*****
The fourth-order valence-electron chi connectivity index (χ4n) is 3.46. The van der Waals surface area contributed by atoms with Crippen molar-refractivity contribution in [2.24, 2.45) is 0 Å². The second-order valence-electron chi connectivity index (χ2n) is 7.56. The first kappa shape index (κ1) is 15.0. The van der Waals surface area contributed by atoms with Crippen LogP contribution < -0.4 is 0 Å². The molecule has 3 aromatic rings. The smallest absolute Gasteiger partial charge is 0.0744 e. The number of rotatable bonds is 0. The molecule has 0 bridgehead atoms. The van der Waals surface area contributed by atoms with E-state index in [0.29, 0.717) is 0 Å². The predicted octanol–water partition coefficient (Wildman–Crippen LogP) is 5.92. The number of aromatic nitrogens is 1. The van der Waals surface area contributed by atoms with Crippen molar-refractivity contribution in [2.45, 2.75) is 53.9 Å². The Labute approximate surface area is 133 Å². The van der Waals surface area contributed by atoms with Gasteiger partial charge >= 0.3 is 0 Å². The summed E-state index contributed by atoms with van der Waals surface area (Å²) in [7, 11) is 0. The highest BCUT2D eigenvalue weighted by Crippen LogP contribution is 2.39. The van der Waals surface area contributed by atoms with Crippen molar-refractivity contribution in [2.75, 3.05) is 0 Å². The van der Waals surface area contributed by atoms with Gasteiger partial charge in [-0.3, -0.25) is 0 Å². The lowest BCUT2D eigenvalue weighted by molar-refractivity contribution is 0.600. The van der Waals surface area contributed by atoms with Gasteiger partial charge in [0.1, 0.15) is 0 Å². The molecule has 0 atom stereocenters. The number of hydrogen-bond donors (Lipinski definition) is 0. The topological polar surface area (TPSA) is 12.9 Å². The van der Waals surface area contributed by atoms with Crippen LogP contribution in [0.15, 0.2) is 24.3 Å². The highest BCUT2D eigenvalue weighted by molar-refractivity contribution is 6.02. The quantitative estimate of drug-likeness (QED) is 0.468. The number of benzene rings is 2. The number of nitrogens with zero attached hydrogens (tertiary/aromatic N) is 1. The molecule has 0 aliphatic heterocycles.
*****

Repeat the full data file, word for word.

The fourth-order valence-electron chi connectivity index (χ4n) is 3.46. The van der Waals surface area contributed by atoms with Crippen molar-refractivity contribution in [2.24, 2.45) is 0 Å². The second-order valence-electron chi connectivity index (χ2n) is 7.56. The first kappa shape index (κ1) is 15.0. The van der Waals surface area contributed by atoms with Crippen LogP contribution < -0.4 is 0 Å². The molecule has 3 aromatic rings. The smallest absolute Gasteiger partial charge is 0.0744 e. The number of rotatable bonds is 0. The molecule has 0 bridgehead atoms. The van der Waals surface area contributed by atoms with E-state index in [0.29, 0.717) is 0 Å². The predicted octanol–water partition coefficient (Wildman–Crippen LogP) is 5.92. The number of aromatic nitrogens is 1. The van der Waals surface area contributed by atoms with Crippen molar-refractivity contribution in [2.45, 2.75) is 53.9 Å². The Labute approximate surface area is 133 Å². The van der Waals surface area contributed by atoms with Gasteiger partial charge >= 0.3 is 0 Å². The summed E-state index contributed by atoms with van der Waals surface area (Å²) in [7, 11) is 0. The highest BCUT2D eigenvalue weighted by Crippen LogP contribution is 2.39. The van der Waals surface area contributed by atoms with Crippen molar-refractivity contribution in [2.75, 3.05) is 0 Å². The van der Waals surface area contributed by atoms with Gasteiger partial charge in [-0.3, -0.25) is 0 Å². The lowest BCUT2D eigenvalue weighted by molar-refractivity contribution is 0.600. The van der Waals surface area contributed by atoms with Gasteiger partial charge in [0.1, 0.15) is 0 Å². The molecule has 0 atom stereocenters. The number of hydrogen-bond donors (Lipinski definition) is 0. The topological polar surface area (TPSA) is 12.9 Å². The van der Waals surface area contributed by atoms with Crippen LogP contribution in [0.15, 0.2) is 24.3 Å². The highest BCUT2D eigenvalue weighted by molar-refractivity contribution is 6.02. The quantitative estimate of drug-likeness (QED) is 0.468. The number of benzene rings is 2. The number of nitrogens with zero attached hydrogens (tertiary/aromatic N) is 1. The molecule has 0 aliphatic heterocycles.